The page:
- Your body runs cold.
- You learn why we call it sustenance.
- You understand how food affects — how it creates — mood and other mental states.
- Day trips and "lunch" with friends are less memorable.
- You grok the incredible gift of food security.
- Coffee shops become cheaper and healthier. I have not once overthought a pastry purchase.
- You acquire new olfactory powers. Previously my faculties extended as far as “pizza” or even "garlicky pizza". But when you can't actually eat the pizza, you start to notice the component scents, even where none predominates — here the tomato, there the oregano, etc.
- You swear that when you can eat again, you'll be so much healthier than before.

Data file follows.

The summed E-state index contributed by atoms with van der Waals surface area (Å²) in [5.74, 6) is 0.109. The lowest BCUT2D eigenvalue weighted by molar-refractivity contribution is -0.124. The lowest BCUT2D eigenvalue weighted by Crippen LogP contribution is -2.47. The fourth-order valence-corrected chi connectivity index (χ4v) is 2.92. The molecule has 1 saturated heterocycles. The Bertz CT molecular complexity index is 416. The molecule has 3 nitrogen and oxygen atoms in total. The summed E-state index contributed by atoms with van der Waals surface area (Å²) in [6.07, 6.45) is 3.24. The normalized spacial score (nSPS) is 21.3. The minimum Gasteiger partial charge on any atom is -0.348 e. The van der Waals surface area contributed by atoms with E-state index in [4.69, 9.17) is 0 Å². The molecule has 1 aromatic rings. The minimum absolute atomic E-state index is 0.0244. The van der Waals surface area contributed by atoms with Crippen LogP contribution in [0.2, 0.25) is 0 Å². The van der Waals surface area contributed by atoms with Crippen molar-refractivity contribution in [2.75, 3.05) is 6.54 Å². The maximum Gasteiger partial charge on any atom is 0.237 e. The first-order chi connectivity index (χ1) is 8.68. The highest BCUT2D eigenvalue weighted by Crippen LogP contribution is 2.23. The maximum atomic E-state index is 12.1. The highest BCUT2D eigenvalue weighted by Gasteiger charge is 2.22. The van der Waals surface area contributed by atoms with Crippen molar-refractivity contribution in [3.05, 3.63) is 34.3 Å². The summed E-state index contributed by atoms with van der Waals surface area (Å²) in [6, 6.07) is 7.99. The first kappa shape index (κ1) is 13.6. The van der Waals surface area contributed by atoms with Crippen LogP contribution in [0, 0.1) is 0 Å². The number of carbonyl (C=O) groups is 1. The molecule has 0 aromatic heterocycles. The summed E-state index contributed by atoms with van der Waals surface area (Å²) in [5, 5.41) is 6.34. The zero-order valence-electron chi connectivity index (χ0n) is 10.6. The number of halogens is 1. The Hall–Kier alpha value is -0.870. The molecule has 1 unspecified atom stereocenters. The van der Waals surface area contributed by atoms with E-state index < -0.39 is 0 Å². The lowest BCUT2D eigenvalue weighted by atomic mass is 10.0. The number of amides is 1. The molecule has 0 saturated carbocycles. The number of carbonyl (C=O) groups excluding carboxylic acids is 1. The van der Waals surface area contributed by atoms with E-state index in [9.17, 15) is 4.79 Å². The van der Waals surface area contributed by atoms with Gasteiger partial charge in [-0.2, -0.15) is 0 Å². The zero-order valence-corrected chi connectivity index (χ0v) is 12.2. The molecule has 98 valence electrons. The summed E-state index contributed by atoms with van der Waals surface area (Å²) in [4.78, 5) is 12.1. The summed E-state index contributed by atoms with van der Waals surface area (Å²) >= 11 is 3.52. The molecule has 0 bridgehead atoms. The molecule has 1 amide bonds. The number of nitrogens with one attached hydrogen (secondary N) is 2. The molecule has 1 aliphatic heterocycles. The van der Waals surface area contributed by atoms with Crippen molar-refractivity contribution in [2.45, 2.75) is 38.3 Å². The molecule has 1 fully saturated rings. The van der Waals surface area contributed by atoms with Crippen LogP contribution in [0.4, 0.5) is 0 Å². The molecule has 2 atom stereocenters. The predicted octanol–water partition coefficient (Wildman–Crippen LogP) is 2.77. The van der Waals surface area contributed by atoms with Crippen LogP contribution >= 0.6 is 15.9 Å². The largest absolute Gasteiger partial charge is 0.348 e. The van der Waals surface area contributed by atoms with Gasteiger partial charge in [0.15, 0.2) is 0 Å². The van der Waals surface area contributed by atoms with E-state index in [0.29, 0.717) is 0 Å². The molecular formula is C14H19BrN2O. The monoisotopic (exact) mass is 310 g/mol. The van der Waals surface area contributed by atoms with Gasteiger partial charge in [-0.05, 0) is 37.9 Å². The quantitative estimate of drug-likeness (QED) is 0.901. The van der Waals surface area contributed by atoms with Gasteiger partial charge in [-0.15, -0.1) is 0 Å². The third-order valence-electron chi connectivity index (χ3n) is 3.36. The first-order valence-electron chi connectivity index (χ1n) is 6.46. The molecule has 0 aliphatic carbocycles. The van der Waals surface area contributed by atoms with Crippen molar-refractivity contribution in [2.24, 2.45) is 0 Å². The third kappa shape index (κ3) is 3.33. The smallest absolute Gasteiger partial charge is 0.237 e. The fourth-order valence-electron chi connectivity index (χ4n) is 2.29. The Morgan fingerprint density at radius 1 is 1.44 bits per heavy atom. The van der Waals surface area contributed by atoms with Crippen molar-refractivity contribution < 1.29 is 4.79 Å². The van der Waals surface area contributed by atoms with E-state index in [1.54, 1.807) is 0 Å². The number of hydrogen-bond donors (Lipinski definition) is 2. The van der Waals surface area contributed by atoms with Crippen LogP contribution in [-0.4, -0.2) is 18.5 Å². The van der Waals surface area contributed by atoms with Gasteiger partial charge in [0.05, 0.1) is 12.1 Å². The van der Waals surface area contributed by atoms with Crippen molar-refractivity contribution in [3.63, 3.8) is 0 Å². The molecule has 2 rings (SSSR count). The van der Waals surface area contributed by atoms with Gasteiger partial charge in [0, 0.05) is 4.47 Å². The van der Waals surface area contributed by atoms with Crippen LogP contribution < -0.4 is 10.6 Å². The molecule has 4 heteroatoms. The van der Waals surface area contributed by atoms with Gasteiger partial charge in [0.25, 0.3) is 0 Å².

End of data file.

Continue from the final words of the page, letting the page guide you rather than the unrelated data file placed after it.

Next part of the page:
Then you dream of the worst, greasiest, most lavishly gut-busting foods.
- Mostly you notice the cravings. Once the hunger stops, the compulsions are entirely mental. The distance between desire and necessity has never been clearer. And as typically happens in these moments of mindfulness, the act of seeing the craving slackens its grip.
And that’s new. I was raised a chicken-fried-chicken Baptist in a church that preached against everything but gluttony.
Learning how to hear necessity will take time.